Attributed to the Egerton Master, Hours of Rene of Anjou
French (Paris), 1410
London, British Library
MS Egerton 1070, fol.15v 

""    "Be pleased, almighty God,
 to accept your Church’s offering,
 so that she, who is aware that her beginnings
 lie in the Incarnation of your Only Begotten Son,
 may rejoice to celebrate his  mysteries on this
 Solemnity.
 Who lives and reigns for ever and  ever."
 

     This is the Offertory Prayer of the Mass for the Feast of the Solemnity of the Annunciation, March 25.

     At its very beginning Christianity makes an astounding claim.  This is that one of God's greatest messengers, the Archangel Gabriel, visited a teenage Jewish girl in the Galilean town of Nazareth and announced to her that she had "found favor with God" to become the mother of a special child.  He told her that her child would be a son and would be named Jesus and that "He will be great and will be called Son of the Most High, and the Lord God will give him the throne of David his father, and he will rule over the house of Jacob forever, and of his kingdom there will be no end.”  Her quite reasonable answer was that she didn't see how this could be as she was a virgin, “How can this be, since I have no relations with a man?”  (Luke 1:26-35)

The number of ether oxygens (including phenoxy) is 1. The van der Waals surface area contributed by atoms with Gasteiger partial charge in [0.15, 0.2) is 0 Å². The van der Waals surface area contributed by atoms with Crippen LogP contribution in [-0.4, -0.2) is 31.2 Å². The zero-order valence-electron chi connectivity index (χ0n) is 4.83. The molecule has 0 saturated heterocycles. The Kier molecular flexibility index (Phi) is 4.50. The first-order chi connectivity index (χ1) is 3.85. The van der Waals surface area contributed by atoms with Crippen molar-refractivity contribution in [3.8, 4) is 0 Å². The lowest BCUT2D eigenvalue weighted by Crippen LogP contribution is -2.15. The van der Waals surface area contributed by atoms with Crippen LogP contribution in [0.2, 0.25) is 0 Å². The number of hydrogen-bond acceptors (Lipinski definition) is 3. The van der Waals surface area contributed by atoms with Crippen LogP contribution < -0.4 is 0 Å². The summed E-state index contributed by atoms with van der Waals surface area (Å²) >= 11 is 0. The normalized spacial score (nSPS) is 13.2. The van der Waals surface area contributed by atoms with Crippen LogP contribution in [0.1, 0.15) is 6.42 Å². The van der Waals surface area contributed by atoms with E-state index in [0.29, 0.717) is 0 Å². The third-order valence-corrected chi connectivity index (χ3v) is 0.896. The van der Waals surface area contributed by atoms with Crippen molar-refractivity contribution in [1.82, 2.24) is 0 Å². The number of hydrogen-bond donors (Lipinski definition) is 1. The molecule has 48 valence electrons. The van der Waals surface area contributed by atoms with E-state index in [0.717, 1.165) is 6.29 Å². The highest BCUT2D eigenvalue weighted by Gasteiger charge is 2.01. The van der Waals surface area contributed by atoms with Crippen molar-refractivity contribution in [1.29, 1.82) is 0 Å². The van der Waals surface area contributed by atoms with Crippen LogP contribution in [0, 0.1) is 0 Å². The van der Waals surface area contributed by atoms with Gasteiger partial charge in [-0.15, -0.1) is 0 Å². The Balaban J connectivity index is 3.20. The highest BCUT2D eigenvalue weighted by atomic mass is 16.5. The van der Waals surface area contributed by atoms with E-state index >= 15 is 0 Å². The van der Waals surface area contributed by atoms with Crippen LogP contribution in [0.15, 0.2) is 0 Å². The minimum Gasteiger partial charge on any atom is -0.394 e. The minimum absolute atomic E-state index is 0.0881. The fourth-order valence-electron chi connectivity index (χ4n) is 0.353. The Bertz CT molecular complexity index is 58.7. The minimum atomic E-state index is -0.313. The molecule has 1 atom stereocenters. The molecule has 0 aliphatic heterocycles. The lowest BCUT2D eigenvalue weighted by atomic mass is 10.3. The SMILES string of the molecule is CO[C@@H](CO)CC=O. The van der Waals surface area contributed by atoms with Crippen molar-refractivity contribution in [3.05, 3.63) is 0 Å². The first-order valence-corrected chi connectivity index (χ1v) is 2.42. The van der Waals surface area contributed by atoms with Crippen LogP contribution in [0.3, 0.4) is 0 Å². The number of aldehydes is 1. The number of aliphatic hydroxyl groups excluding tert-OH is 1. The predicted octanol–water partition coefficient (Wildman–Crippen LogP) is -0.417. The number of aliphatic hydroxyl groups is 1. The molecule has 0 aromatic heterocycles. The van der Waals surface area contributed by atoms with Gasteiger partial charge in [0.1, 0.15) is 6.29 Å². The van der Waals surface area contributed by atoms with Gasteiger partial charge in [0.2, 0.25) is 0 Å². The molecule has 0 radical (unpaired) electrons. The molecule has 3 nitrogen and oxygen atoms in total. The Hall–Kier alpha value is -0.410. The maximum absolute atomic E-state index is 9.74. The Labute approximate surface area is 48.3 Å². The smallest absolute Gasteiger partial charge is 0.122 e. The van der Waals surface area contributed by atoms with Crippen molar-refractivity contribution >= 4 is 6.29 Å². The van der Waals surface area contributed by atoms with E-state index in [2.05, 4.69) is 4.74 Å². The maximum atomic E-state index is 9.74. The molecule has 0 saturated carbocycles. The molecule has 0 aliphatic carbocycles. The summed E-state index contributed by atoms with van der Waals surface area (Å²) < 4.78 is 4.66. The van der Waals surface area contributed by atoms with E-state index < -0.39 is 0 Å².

The angel responded with the mysterious words: “The holy Spirit will come upon you, and the power of the Most High will overshadow you. Therefore the child to be born will be called holy, the Son of God."  And at these words the girl, whose name was Mary, gave her consent.  “Behold, I am the handmaid of the Lord. May it be done to me according to your word.”  And, nine months later, a baby boy was born in a stable in the Judean town of Bethlehem. (Luke 1:35-38)

     

     This is the Annunciation.  It is a feast day of the church that is celebrated on March 25th each year.  The date of the event that it commemorates is unknown of course.  But there was a belief in the early Church that March 25th was the day on which Jesus was both conceived and crucified.  It is difficult to say whether this thinking influenced the date chosen for the celebration of Christmas, the feast of the birth of Christ, as nine months from March 25 is December 25.  Or it may have been the other way round, with the date chosen to commemorate the birth of Christ dictating the date on which the Church celebrates his conception.